The legendary restaurant “Yar”
The French tavern Yar, and later the legendary Russian restaurant, was a cult place of Moscow bohemia of the 19th and early 20th centuries. In terms of luxury, high quality gastronomy and extravagance, the pre-revolutionary Yar was considered the number one institution and not a single Moscow restaurant has been able to surpass it until now. History has preserved many amazing facts about this unique institution.
The Yar restaurant, founded by Frenchman Tranquil Yard (Yar), was opened in 1826 in the center of Moscow, on the corner of Neglinnaya and Kuznetskiy, and then moved to Petrovka. When the tavern could no longer accommodate all the visitors, it had a branch outside the city. The beginning of Leningradsky Prospekt, which now you cannot even call the outskirts (rather, the center), was then considered a backwater. However, it was this building beyond the Tverskaya Zastava that became incredibly popular, making Yar one of the best restaurants of those years. Over time, the old building was completely closed, and the branch began to expand, modernize and grow rich.
Horses fed for free
The remoteness of the new Yar did not bother anyone. Every evening, wealthy merchants and nobles rushed to the restaurant in trotters, and for coachmen such orders were considered very profitable. Firstly, passengers generously paid to the cabmen, and secondly, the restaurant gave hay to their horses for free. And in the 1890s, a tram line began to pass by the Yar. Gradually, from one hall and several rooms, the room turned into the most chic and fashionable drinking establishment in Moscow.
Since 1871, the restaurant became the property of the merchant Aksyonov, who was nicknamed Orange for his full figure and bright blush. At this time, so reckless and loud merchanting bouts were practiced in Yar that the memory of them is still amazing. For example, cheating merchants liked to play “in the aquarium”: the piano standing in the hall was filled with champagne and “let in” fish there – not only live ones, but oil sardines from a can. This tradition remained in the restaurant with the next owner. And merchants, for fun, beat dishes. The cunning Aksyonov decided to turn such hooliganism to his advantage: he established a kind of price list, according to which each such misconduct was punishable by a fine in the restaurant. Smudge the face of the waiter, run a bottle in the mirror, throw plates – all this cost a lot of money. And this is despite the fact that all the property of the restaurant was insured.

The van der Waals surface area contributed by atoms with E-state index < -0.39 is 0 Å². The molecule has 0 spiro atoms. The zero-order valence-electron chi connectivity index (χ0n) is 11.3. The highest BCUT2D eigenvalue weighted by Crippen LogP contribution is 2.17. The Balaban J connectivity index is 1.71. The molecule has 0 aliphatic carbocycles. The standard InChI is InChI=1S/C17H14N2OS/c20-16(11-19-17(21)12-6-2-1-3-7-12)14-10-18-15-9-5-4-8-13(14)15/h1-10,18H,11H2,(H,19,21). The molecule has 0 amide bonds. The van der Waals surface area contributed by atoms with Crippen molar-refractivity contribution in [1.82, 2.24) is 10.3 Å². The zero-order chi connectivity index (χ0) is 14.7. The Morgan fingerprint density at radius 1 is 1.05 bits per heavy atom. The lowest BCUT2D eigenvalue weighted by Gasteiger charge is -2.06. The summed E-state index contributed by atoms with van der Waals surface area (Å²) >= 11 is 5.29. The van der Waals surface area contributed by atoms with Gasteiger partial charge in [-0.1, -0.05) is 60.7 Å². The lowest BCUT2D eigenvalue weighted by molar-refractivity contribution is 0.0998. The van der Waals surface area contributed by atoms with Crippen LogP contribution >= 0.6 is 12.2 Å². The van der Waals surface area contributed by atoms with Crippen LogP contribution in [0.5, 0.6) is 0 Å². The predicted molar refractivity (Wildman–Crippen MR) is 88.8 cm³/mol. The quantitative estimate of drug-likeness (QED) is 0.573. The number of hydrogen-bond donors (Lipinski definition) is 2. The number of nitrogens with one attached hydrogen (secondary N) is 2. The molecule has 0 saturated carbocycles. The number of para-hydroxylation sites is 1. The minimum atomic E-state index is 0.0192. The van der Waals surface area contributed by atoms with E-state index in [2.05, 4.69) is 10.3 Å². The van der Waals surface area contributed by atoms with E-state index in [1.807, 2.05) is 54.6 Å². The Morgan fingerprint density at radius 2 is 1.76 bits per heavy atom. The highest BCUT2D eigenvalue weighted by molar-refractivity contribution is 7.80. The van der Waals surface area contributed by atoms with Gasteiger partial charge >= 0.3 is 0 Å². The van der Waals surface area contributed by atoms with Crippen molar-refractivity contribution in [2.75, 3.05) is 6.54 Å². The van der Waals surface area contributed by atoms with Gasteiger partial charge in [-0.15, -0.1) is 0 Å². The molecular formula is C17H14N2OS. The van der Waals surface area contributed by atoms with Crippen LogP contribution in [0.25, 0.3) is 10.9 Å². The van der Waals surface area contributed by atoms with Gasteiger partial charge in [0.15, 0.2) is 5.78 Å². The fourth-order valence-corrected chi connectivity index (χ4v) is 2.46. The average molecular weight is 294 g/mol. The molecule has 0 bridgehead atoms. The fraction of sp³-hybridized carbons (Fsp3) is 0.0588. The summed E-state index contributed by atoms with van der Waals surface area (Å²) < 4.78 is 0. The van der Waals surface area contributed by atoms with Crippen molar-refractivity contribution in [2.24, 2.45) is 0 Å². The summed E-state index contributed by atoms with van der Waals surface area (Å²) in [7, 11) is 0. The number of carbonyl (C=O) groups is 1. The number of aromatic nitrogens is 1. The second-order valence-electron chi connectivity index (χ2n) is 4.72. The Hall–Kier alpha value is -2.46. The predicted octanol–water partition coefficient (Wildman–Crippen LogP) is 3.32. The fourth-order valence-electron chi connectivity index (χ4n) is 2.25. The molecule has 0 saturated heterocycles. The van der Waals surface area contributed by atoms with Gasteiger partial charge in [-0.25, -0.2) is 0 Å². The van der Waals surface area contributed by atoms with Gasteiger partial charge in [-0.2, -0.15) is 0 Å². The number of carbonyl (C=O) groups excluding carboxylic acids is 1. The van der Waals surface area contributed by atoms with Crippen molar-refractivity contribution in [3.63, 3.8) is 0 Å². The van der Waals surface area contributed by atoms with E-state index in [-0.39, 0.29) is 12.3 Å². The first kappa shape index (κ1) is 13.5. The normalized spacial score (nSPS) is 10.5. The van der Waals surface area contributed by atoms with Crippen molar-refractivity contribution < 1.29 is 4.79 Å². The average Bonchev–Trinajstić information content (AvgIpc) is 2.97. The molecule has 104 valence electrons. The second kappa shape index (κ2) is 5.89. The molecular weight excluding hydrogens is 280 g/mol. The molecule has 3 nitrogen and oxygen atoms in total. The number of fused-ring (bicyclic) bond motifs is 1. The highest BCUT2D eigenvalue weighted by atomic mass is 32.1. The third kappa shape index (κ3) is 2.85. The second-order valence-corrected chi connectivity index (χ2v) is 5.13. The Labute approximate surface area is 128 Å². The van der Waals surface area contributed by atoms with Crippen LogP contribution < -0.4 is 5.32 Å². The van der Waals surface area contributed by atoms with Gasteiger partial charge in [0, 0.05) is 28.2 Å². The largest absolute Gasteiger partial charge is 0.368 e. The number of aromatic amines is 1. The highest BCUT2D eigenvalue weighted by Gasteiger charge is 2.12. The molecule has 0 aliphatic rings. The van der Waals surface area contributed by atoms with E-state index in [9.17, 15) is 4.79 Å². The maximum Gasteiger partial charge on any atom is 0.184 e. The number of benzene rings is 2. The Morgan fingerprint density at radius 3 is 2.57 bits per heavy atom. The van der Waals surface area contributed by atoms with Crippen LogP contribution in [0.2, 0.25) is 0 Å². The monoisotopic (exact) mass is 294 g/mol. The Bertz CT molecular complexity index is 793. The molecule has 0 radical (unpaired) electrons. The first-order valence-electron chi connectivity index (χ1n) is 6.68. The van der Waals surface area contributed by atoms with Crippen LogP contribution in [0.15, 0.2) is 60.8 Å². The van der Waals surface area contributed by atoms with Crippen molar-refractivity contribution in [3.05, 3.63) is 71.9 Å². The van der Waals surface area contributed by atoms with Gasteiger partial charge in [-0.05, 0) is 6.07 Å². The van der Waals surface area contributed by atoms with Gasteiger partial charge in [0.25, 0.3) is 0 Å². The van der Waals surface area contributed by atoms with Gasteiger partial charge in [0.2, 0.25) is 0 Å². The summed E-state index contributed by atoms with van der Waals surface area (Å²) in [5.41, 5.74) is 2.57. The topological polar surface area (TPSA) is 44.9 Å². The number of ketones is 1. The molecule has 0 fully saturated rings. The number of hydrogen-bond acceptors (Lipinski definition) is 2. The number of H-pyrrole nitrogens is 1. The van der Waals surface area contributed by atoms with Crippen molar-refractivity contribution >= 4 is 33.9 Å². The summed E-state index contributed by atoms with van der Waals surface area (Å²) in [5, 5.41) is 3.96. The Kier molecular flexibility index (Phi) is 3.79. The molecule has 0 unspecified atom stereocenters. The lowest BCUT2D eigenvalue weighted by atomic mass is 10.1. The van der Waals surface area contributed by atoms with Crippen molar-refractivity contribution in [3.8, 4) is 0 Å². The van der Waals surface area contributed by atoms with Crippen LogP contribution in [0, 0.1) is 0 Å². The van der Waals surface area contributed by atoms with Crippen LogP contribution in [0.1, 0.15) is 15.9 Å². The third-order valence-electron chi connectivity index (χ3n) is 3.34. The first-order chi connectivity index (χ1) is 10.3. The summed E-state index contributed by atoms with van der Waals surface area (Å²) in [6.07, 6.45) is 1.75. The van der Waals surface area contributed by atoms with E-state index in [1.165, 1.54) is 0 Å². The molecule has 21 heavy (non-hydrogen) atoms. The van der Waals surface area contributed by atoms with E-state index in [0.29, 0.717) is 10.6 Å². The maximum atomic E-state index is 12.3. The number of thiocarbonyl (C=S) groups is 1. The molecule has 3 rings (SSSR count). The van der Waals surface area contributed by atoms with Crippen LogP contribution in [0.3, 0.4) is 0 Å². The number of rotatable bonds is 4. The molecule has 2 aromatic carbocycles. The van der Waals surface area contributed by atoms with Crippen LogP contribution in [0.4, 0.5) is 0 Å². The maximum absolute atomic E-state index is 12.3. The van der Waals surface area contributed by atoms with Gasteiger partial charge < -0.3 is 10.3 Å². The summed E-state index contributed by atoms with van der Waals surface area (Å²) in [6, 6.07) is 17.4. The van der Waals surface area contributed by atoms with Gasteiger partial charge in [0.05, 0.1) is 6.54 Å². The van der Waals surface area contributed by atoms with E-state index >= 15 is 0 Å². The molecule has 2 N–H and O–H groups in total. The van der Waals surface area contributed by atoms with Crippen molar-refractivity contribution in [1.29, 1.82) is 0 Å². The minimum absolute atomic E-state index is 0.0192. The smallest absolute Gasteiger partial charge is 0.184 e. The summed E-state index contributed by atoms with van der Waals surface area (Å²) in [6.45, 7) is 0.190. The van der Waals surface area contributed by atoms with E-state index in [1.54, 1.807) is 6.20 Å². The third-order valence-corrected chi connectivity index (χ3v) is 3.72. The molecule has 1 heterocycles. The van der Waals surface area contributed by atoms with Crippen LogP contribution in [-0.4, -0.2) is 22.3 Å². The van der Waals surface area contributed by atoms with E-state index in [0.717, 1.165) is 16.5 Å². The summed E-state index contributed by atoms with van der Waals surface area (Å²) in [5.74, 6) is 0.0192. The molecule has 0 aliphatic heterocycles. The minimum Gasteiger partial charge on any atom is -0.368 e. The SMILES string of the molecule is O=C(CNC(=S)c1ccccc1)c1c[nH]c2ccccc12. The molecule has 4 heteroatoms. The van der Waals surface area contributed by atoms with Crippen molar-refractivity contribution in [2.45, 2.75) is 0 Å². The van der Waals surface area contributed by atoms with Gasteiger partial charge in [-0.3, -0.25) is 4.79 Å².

After a few years, the restaurant began to bring huge profits. The owner made a winter garden in Yar, installed a fountain and even carried out gas lighting.
“Yar” reached a special heyday at the turn of the XIX-XX centuries. In 1887, its new owner was Alexei Sudakov, who once served as a waiter in the same restaurant, and later ran lower-level taverns. With the help of the architect A. Erichson, he rebuilt the building. Two chic halls appeared here that adorned living tropical plants and fragrant roses brought to Yar directly from Nice.
In the hall there were wide pools in which fish of various varieties splashed. Any visitor could choose a fish for himself, and, before the restaurant employee took it to the kitchen, the “client” cut a piece from the gill. When the cooked dish was served, the visitor applied a missing piece, checking to see if it was the exact same fish.
With the advent of motor transport, Yar acquired its own and a garage so that a driver could leave behind the most famous visitors.
Sudakov increased portions in the restaurant, and also constantly monitored the freshness of dishes. Fedor Chaliapin, for example, called the restaurant’s gastronomy “African splendor.”
Yar was a truly expensive, elite place. According to the recollections of contemporaries, breakfast here was at a cost equal to a train of grain. A grilled chicken was worth as the monthly salary of an ordinary Muscovite – and that’s not counting the side dish. Rich gourmets were ready to spend any money, without hesitation, for the divine and unique taste of spring steaks, truffles, chickens, partridges and breams for a couple.
By 1911, the restaurant had its own power station, all rooms had water heating, an artesian well was drilled in the area. The courtyard of the restaurant was surrounded by an artificial rock built of plaster, with bridges, gazebos and a waterfall. At that time, the Yar could accommodate a thousand people.